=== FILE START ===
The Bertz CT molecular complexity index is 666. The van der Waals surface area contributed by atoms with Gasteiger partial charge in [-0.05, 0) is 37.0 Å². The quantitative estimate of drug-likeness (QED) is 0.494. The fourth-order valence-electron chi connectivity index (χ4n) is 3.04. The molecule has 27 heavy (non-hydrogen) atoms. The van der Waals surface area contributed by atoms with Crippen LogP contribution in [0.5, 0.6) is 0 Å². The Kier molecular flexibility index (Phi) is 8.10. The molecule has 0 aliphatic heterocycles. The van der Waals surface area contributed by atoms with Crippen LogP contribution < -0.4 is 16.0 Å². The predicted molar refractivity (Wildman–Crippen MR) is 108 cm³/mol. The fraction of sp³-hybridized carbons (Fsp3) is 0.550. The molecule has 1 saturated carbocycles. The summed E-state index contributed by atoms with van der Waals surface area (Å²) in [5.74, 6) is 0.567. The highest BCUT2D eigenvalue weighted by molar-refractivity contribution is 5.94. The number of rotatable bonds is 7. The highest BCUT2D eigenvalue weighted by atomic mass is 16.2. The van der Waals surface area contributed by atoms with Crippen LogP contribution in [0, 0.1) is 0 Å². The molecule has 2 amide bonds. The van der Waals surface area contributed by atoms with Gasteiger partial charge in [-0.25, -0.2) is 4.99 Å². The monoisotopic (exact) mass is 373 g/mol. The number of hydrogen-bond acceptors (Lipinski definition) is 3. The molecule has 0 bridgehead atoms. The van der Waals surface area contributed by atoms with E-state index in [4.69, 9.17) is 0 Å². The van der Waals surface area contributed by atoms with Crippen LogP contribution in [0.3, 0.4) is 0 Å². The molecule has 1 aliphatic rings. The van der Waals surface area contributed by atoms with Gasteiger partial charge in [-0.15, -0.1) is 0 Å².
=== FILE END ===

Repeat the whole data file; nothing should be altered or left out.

The Bertz CT molecular complexity index is 666. The van der Waals surface area contributed by atoms with Gasteiger partial charge in [-0.05, 0) is 37.0 Å². The quantitative estimate of drug-likeness (QED) is 0.494. The fourth-order valence-electron chi connectivity index (χ4n) is 3.04. The molecule has 27 heavy (non-hydrogen) atoms. The van der Waals surface area contributed by atoms with Crippen LogP contribution in [0.5, 0.6) is 0 Å². The Kier molecular flexibility index (Phi) is 8.10. The molecule has 0 aliphatic heterocycles. The van der Waals surface area contributed by atoms with Crippen LogP contribution < -0.4 is 16.0 Å². The predicted molar refractivity (Wildman–Crippen MR) is 108 cm³/mol. The fraction of sp³-hybridized carbons (Fsp3) is 0.550. The molecule has 1 saturated carbocycles. The summed E-state index contributed by atoms with van der Waals surface area (Å²) in [5.74, 6) is 0.567. The highest BCUT2D eigenvalue weighted by molar-refractivity contribution is 5.94. The number of rotatable bonds is 7. The highest BCUT2D eigenvalue weighted by atomic mass is 16.2. The van der Waals surface area contributed by atoms with Crippen LogP contribution in [0, 0.1) is 0 Å². The molecule has 2 amide bonds. The van der Waals surface area contributed by atoms with Gasteiger partial charge in [-0.25, -0.2) is 4.99 Å². The monoisotopic (exact) mass is 373 g/mol. The number of hydrogen-bond acceptors (Lipinski definition) is 3. The molecule has 0 bridgehead atoms. The van der Waals surface area contributed by atoms with E-state index in [4.69, 9.17) is 0 Å². The van der Waals surface area contributed by atoms with Crippen LogP contribution in [0.3, 0.4) is 0 Å². The molecule has 1 aliphatic rings. The van der Waals surface area contributed by atoms with Gasteiger partial charge in [-0.15, -0.1) is 0 Å².